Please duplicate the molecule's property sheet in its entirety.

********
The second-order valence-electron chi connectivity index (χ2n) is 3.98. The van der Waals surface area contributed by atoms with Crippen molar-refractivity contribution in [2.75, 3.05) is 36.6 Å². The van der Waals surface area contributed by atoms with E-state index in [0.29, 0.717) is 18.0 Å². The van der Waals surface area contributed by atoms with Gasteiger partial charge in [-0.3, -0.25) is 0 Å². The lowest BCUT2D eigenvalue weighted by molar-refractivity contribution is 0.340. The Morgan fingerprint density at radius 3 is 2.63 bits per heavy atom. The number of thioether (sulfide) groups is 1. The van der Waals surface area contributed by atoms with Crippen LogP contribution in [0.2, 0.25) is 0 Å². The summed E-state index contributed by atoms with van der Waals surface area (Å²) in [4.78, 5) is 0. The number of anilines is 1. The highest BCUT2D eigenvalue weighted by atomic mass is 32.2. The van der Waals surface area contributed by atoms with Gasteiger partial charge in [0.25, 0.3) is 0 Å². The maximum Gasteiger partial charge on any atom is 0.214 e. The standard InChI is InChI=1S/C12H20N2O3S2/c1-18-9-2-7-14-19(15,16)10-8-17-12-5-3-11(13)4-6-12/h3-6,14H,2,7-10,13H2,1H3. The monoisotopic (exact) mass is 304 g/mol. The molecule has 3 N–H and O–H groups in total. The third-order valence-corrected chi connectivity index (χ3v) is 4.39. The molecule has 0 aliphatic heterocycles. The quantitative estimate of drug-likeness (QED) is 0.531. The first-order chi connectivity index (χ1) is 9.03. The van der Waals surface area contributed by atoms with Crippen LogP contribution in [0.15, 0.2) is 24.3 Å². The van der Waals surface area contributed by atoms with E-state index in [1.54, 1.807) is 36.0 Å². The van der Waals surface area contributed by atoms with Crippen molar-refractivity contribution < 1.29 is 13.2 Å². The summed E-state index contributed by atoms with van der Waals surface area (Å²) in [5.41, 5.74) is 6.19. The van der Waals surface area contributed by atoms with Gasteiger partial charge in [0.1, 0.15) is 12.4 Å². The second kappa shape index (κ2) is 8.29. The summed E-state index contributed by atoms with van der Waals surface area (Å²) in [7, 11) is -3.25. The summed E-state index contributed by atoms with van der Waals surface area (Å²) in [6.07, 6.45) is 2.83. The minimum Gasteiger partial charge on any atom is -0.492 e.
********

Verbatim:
The second-order valence-electron chi connectivity index (χ2n) is 3.98. The van der Waals surface area contributed by atoms with Crippen molar-refractivity contribution in [2.75, 3.05) is 36.6 Å². The van der Waals surface area contributed by atoms with E-state index in [0.29, 0.717) is 18.0 Å². The van der Waals surface area contributed by atoms with Gasteiger partial charge in [-0.3, -0.25) is 0 Å². The lowest BCUT2D eigenvalue weighted by molar-refractivity contribution is 0.340. The Morgan fingerprint density at radius 3 is 2.63 bits per heavy atom. The number of thioether (sulfide) groups is 1. The van der Waals surface area contributed by atoms with Crippen LogP contribution in [0.2, 0.25) is 0 Å². The summed E-state index contributed by atoms with van der Waals surface area (Å²) in [4.78, 5) is 0. The number of anilines is 1. The highest BCUT2D eigenvalue weighted by atomic mass is 32.2. The van der Waals surface area contributed by atoms with Gasteiger partial charge in [0.25, 0.3) is 0 Å². The maximum Gasteiger partial charge on any atom is 0.214 e. The standard InChI is InChI=1S/C12H20N2O3S2/c1-18-9-2-7-14-19(15,16)10-8-17-12-5-3-11(13)4-6-12/h3-6,14H,2,7-10,13H2,1H3. The monoisotopic (exact) mass is 304 g/mol. The molecule has 3 N–H and O–H groups in total. The third-order valence-corrected chi connectivity index (χ3v) is 4.39. The molecule has 0 aliphatic heterocycles. The quantitative estimate of drug-likeness (QED) is 0.531. The first-order chi connectivity index (χ1) is 9.03. The van der Waals surface area contributed by atoms with Crippen LogP contribution in [0.15, 0.2) is 24.3 Å². The van der Waals surface area contributed by atoms with E-state index in [1.54, 1.807) is 36.0 Å². The van der Waals surface area contributed by atoms with Crippen molar-refractivity contribution < 1.29 is 13.2 Å². The summed E-state index contributed by atoms with van der Waals surface area (Å²) in [5.41, 5.74) is 6.19. The van der Waals surface area contributed by atoms with Gasteiger partial charge in [0.1, 0.15) is 12.4 Å². The second kappa shape index (κ2) is 8.29. The summed E-state index contributed by atoms with van der Waals surface area (Å²) in [7, 11) is -3.25. The summed E-state index contributed by atoms with van der Waals surface area (Å²) in [6.07, 6.45) is 2.83. The minimum Gasteiger partial charge on any atom is -0.492 e.